World War II Veteran Delivers His First Film, Promoting Empathy

By Jacob Sahms

Larry Jaffe, a ninety-eight-year-old World War II veteran, has produced his first film, The Girl Who Believes in Miracles. It’s received a 93% fresh rating on Rotten Tomatoes with audiences, and stars Peter Coyote, Kevin Sorbo, and Mira Sorvino. But Jaffe was committed from the time he and his film partners bought the rights to The Mustard Seed book on which the film is based.

“I’m a man of faith and I believe there’s a God who has done wondrous things for us humans. I believe that we should live our lives in a way that reflects God’s wonder. I know I have a few less years to live than you do, but I’m not worried about dying. I feel that when I die, I’ll enter another experience. It’ll be a wondrous beginning. Our movie describes what will be wondrous for so many people who are helped by the little girl.”

The producer, whose first film memory is seeing Gone with the Wind in theaters, attributes much of his early development of character to his parents. He says his father’s every action was good and kind, and his mother exhibited her goodness through tough love. He believes the film carries the message of empathy through the actions of the little girl (played by Austyn Johnson), who spends her life helping humans and animals. He says, “I am alive because of a miracle so a story about miracles really appeals to me.”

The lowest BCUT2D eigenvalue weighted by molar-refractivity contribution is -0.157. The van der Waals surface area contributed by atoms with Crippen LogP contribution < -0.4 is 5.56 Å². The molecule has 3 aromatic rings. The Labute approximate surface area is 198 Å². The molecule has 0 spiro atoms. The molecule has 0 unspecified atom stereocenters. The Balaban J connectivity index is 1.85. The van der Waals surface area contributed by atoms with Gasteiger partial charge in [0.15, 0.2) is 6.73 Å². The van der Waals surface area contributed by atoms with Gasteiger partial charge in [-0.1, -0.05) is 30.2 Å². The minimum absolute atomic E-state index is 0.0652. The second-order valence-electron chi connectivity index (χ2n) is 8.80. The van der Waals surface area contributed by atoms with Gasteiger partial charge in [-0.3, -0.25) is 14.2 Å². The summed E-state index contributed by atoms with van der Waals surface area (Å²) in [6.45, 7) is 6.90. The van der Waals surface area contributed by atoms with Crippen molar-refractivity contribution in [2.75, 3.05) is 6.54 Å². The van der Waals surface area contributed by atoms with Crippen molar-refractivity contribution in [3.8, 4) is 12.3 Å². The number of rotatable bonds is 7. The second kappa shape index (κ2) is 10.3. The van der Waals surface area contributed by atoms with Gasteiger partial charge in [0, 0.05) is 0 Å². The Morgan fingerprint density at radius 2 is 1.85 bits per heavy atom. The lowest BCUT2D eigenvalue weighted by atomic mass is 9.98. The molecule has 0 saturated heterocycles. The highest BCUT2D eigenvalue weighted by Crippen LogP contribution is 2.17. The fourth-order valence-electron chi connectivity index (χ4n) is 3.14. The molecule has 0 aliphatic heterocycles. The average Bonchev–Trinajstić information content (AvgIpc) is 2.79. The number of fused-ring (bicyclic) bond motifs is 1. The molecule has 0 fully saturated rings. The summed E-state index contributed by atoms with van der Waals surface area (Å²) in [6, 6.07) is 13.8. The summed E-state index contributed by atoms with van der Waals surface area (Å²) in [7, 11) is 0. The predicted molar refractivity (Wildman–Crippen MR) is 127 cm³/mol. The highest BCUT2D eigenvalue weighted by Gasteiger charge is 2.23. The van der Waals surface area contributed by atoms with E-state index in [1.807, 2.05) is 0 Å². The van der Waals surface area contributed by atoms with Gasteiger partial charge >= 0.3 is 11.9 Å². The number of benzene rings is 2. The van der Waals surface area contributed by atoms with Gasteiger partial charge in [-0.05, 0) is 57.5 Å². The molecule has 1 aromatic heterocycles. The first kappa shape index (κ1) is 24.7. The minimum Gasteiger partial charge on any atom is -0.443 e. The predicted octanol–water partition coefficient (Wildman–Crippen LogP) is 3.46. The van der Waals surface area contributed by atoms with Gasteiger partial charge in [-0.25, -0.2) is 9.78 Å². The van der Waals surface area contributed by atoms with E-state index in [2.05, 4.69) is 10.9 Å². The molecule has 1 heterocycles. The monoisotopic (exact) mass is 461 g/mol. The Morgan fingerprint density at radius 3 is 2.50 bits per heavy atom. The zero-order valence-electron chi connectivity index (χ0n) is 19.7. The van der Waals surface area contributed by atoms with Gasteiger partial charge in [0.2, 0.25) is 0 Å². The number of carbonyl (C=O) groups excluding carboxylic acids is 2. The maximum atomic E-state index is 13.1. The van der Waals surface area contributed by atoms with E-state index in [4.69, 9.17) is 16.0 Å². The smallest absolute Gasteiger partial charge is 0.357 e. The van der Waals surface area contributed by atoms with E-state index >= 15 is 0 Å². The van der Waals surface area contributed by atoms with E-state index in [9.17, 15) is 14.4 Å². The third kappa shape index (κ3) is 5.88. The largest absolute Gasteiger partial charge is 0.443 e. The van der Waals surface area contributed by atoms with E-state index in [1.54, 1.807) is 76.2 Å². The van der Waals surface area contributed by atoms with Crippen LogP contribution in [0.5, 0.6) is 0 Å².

Asked to explain this life-giving miracle, Jaffe shares a story about his time in the Marine Corps, as he trained to be an officer at Quantico, in Virginia outside of Washington, DC. “When President Roosevelt died, I was in senior class and they pulled us out,” Jaffe explains. “We participated in the service for President Roosevelt in Washington. When that was over, our Master Sergeant said, ‘Okay, we’re going on a train because we have to go up to his estate, where he’s going to be buried.’ So they put us on a passenger train for the overnight trip. We were to sleep in our seats, and I didn’t sleep very well. So the next morning, they told us to go in and wash up at a local stop. In my sleepy state, I got out and was walking on the wrong side of the track. Something lifted me up and put me on the station platform. Seconds later, the express train came zooming through on the track I had just been standing on. I had faith that there was a God and now I had proof! So it was very natural for me to be attracted to a film about miracles.”

From a faith perspective, Jaffe says that the Old and New Testament of the Bible point to how God is in us, and that the Jewish religion shows how people all have a “good and bad drive” in them. “Unfortunately, there are times when the bad drive takes over. Our movie has two plots: one about miracles and one about redemption. In one, it shows how an individual initially with a bad impetus overtook his personality but he’s shown how special people with a good influence are. The little girl brings his dog back to life, and he experiences redemption and becomes a good person! It’s wonderful to see that transformation. I believe presenting that kind of message is very important. The more people who see it and get a positive reaction from it, the better off we will all be.”

Now, audiences everywhere can stream the film on Apple TV, Amazon Prime Video, Fandango Now, Google Play Movies & TV, iScreeningRoom, and Vudu.

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